Friday is here again! Another batch of kiddos on summer vacation and another batch of teachers trying to relax✨
I know it is a challenge to switch off your brain from teaching- but try to do it even for a few days!
Before you check out for the weekend, I want to leave you with one thought- I can statements....
👍 or 👎
I am not sure about them! I like the notion that kiddos are taught that they can do something and to use a positive affirmation. BUT are they inclusive of all learners when they are posted on the wall???? Inclusion might be a debated topic in terms of the hows and whats, but there is no debate over ALL kiddos being welcomed in their class and learning environment.
I can statements are often used so kiddos thinking positively about newly achieved skills & concepts. BUT they become very specific to outcomes. In an Inclusive Classroom all kiddos are working at their level- not one ‘main’ level with some outliers. You see, I was asked to use I can statements and then have my ‘IEP students place individual ones on their desk’. 👎👎👎 No way!!! I could not do that. I may struggle with setting up lessons that are differentiated enough to support all learners BUT I will never set up my classroom in any other way than for all kiddos. I will always try to make sure my students know they are welcome, valued, and just as awesome as the next student... for different reasons.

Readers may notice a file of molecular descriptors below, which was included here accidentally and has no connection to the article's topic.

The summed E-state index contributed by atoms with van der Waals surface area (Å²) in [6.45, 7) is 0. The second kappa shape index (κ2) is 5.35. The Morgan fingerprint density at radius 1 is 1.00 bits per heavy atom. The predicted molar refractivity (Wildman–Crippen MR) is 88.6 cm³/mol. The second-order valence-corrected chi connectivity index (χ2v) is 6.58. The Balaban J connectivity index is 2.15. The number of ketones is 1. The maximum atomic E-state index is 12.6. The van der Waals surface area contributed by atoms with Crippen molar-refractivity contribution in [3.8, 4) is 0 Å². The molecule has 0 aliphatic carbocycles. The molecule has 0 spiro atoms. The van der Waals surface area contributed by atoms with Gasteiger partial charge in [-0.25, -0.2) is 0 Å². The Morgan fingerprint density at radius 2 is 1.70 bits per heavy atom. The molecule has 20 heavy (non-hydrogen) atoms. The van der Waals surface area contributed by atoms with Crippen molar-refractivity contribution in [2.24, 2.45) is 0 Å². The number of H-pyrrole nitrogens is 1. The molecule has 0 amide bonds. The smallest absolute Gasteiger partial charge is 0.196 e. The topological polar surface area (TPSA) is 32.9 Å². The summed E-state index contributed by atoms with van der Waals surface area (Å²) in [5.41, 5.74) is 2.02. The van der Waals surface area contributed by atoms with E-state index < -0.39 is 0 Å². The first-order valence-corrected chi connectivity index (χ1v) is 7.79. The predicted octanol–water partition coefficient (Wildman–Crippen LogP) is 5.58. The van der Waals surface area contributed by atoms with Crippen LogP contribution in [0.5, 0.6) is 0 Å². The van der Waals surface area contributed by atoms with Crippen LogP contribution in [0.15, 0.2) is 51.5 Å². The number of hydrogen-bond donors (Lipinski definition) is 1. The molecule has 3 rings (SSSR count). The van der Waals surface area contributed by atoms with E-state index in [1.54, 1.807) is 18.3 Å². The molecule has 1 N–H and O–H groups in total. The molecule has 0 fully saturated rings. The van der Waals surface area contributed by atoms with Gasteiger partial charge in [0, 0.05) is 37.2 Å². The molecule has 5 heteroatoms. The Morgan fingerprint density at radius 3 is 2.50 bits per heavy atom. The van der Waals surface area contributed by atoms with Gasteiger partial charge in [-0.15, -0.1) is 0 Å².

I use generic I can statements.... to reflect general academic skills and basic community skills. I can order numbers. This is one of my favourites! Maybe a student is ordering fractions, but maybe another student is ordering numbers by matching 1-3. The I can statement is up, but the meaning is left for individualizations.
I use my I can statements as a way to reinforce class expectations and to outline a few basic academic concepts all my students have mastered at some level. We review our I can statements every day to remind ourselves of how to act in a learning community and how awesome we as part of this community. My I can statements are not about outcomes or benchmarks, rather, they are about general concepts that can be individualized depending on each student's needs.